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Rechargeable batteries cause PFAS pollution — study

By Ellie Borst | 07/08/2024 04:34 PM EDT

Researchers found a sparsely studied class of “forever chemicals” are released from lithium-ion batteries in landfills.

Discarded mobile phones fill a bin at the Out of Use company warehouse in Beringen, Belgium.

A new study raises concern about PFAS leaking in landfills from lithium-ion batteries, such as those used in discarded mobile phones pictured here. Geert Vanden Wijngaert/AP

Scientists are sounding the alarm on a little-studied class of “forever chemicals” used in rechargeable lithium-ion batteries, raising concern over how electric vehicles, phones and other technologies are manufactured and discarded.

According to Monday in the peer-reviewed journal Nature Communications, bis-perfluoroalkyl sulfonimides, or bis-FASIs, mirror the same environmental persistence and ecotoxicity as some of the most notorious PFAS. And the researchers found that one of the ways these chemicals can spread across the environment is through lithium-ion batteries in landfill leachate.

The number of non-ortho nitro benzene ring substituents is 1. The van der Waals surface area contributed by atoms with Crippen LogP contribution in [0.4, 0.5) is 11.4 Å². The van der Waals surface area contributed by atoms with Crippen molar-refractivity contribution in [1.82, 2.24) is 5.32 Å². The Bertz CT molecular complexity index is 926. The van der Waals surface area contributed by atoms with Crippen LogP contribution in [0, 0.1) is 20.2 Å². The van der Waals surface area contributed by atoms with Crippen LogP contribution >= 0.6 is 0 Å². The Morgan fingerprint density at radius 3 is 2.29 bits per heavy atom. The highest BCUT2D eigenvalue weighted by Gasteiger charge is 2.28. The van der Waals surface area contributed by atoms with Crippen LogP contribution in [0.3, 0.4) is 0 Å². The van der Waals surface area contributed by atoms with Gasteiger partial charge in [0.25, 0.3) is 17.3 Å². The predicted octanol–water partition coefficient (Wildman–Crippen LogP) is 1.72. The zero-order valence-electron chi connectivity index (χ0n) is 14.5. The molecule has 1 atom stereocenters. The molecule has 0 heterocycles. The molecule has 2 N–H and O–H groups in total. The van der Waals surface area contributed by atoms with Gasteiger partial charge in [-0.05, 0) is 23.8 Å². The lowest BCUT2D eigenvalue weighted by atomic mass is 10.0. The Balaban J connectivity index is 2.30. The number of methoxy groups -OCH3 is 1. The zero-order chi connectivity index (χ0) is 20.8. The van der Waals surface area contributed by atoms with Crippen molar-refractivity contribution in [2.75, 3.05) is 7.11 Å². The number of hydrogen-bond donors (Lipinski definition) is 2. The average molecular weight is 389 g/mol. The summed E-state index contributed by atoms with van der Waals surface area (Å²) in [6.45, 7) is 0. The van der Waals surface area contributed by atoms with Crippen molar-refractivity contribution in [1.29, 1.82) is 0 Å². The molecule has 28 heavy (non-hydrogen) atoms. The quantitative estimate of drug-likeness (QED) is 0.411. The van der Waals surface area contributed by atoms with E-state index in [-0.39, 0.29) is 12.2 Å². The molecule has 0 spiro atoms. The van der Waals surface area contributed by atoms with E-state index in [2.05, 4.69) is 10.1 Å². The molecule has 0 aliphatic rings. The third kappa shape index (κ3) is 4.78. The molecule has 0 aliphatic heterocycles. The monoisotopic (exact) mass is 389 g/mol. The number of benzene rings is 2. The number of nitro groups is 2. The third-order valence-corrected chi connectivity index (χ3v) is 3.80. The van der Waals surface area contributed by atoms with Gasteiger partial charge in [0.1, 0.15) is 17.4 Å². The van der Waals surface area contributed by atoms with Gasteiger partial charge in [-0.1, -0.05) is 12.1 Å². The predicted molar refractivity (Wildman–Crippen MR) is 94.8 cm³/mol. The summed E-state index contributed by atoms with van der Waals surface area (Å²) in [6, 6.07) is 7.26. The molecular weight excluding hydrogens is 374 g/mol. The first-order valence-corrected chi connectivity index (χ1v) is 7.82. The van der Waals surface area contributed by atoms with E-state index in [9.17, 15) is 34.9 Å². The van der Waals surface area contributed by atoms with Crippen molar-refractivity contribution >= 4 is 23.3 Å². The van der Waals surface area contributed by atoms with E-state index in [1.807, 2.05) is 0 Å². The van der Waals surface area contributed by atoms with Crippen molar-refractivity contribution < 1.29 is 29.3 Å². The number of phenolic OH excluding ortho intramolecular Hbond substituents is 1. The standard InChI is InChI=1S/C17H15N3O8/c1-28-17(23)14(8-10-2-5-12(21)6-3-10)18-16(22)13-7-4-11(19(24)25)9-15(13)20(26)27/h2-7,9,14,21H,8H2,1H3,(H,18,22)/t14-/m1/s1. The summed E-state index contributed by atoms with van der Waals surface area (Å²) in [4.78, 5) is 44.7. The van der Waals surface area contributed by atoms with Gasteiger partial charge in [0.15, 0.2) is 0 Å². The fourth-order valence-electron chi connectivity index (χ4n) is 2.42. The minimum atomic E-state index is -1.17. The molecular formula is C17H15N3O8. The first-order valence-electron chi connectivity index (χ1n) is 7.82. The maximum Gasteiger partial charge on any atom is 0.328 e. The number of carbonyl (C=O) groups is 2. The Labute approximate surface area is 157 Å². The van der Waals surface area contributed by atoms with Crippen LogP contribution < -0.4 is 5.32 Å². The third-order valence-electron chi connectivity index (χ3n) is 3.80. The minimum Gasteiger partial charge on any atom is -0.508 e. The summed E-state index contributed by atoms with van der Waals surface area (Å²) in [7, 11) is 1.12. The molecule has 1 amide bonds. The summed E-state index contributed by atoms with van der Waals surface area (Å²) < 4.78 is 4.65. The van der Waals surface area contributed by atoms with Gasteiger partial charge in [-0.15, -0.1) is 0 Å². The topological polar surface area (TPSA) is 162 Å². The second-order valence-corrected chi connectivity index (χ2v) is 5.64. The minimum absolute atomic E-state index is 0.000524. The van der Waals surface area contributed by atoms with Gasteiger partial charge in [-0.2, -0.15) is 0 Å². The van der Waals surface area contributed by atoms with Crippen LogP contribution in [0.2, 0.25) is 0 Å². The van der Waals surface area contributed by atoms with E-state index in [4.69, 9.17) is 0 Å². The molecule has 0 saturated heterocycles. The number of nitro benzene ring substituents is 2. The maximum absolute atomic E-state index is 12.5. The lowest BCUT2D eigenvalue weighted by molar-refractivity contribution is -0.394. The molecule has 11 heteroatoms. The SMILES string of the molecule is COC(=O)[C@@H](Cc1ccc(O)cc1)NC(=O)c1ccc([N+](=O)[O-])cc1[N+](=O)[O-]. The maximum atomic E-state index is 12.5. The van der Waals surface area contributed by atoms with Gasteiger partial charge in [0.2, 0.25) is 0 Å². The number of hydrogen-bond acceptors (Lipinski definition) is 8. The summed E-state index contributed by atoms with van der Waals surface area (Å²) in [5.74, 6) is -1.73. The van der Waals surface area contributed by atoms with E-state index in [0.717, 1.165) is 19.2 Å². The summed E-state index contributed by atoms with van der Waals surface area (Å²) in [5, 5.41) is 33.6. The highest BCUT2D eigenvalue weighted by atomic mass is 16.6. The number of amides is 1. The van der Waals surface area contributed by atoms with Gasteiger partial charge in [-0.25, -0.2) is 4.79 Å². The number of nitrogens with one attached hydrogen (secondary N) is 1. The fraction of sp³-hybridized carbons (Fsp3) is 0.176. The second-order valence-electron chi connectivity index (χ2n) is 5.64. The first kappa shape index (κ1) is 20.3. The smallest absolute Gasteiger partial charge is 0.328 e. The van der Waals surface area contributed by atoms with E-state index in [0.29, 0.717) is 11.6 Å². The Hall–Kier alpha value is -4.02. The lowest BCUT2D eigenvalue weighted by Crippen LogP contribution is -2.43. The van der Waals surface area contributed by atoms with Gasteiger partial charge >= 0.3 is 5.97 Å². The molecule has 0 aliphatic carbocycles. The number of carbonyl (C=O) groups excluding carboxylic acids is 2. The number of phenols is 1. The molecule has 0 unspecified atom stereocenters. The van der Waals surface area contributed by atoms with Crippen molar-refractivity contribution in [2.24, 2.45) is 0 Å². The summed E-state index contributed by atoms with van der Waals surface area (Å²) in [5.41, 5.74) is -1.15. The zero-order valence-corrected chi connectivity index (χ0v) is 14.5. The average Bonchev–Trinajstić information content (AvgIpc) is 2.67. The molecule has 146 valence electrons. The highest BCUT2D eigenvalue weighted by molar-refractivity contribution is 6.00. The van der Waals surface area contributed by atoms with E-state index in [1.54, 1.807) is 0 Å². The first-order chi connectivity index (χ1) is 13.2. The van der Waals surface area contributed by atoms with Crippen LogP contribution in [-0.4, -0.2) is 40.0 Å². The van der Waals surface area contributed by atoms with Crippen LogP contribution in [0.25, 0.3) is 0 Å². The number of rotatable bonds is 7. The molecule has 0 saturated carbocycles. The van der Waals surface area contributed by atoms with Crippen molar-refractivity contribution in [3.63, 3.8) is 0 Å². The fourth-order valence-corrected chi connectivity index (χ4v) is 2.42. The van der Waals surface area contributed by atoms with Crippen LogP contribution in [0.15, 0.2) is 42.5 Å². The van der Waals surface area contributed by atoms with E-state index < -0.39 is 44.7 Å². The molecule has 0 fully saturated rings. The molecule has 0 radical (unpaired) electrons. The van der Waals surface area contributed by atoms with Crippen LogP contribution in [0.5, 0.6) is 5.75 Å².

Bis-FASIs, an umbrella term for similar compounds within the per- and polyfluoroalkyl substances family, were detected in water, soil and sediment samples spanning Minnesota, Kentucky, Belgium and France. The study found the compounds did not break down in aggressive oxidation conditions, much like the most stubborn PFAS like PFOA, a widespread environmental contaminant widely established to cause multiple types of cancer.

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Jennifer Guelfo, the study’s lead author and an associate professor of environmental engineering at Texas Tech University, said they focused on bis-FASIs because they, along with other PFAS, were detected in 11 of the 17 lithium-ion batteries sampled. Those batteries came from a variety of products and manufacturers, including iPhones, electric vehicles, laptops and tablets.

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